Drop caps and indents

· 2 min · Mark Evans

All the best blogs tend to be written by experts, and also tend to keep to a specific field or topic—my blog does neither of those things. For example, this post is about separating paragraphs using CSS, I’m only just starting to learn CSS, and this is my first post dedicated to the subject. Some of what’s included below was touched upon in my previous post, specifically the section dedicated to what I’d learnt while using CSS to build my Kindle mock-up.


While writing my Kindle post last week, it made me think about how paragraphs are typically distinguished from one another in print and on the web. That led me to look into how various paragraph spacing solutions can be implemented with CSS.

On the web, where an article is typically presented as one long page of text (essentially giving the author access to infinite vertical space) paragraphs are typically separated by some extra whitespace. But, in print, and on eReader devices, where content is presented on pages of fixed height, paragraphs tend to be separated by simply indenting the first line. This results in more text on a single page when compared to adding whitespace.

Strictly speaking, this indentation is only necessary for paragraphs that directly follow other paragraphs. No indentation is required when a paragraph follows a heading, sub header, figure, blockquote, etc.

Luckily, there exists a CSS Selector specifically designed to target an element that directly follows another element, i.e. the "+" selector. And as we need to only target paragraphs that follow other paragraphs, we simply use:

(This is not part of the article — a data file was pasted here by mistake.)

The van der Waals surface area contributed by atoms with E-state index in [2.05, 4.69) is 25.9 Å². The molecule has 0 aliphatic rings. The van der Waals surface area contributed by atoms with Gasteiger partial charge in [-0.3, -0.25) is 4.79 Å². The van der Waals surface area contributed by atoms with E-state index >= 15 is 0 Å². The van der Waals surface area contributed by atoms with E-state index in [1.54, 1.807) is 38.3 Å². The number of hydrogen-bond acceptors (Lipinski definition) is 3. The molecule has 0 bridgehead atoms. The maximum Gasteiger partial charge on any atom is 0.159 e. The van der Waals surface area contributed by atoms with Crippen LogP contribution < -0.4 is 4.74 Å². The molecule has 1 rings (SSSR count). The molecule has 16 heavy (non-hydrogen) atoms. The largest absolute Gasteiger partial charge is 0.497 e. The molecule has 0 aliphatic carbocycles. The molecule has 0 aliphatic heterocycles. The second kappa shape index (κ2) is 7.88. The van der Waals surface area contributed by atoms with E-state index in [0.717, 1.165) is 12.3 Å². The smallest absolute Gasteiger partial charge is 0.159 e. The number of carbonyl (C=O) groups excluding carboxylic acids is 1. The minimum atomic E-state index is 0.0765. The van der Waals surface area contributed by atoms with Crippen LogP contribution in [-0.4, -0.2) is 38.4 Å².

p + p {text-indent: 2.3em;}

You’ll notice that all the paragraphs above have an indent, with the exception of this paragraph (which follows a code block), and the first paragraph (which follows a heading), i.e. neither of these paragraphs directly follow another paragraph. The first paragraph does start with a ‘drop cap’ though, and that can be implemented via the "+" selector in CSS as well.

Drop Caps

I decided that I wanted to use a drop cap at the start of each new chapter, specifically the first letter of the first paragraph following each h2 heading. To target the first paragraph after the h2 heading, we simply use h2 + p. We don’t want to apply the drop cap style to every letter in that paragraph, we only want to target the first letter. To do this we add the ::first-letter CSS Selector.

h2 + p::first-letter {

float: left;

font-size: 2.3rem;

line-height: 1;

margin: 0 0.1em 0 -0.1em;

padding: 0.1em;


That’s all that’s required, two little bits of CSS, neither of which you have to assign to any individual paragraph, and you end up with 3 different paragraph separators. i.e. indented, drop cap, and normal i.e. flush.

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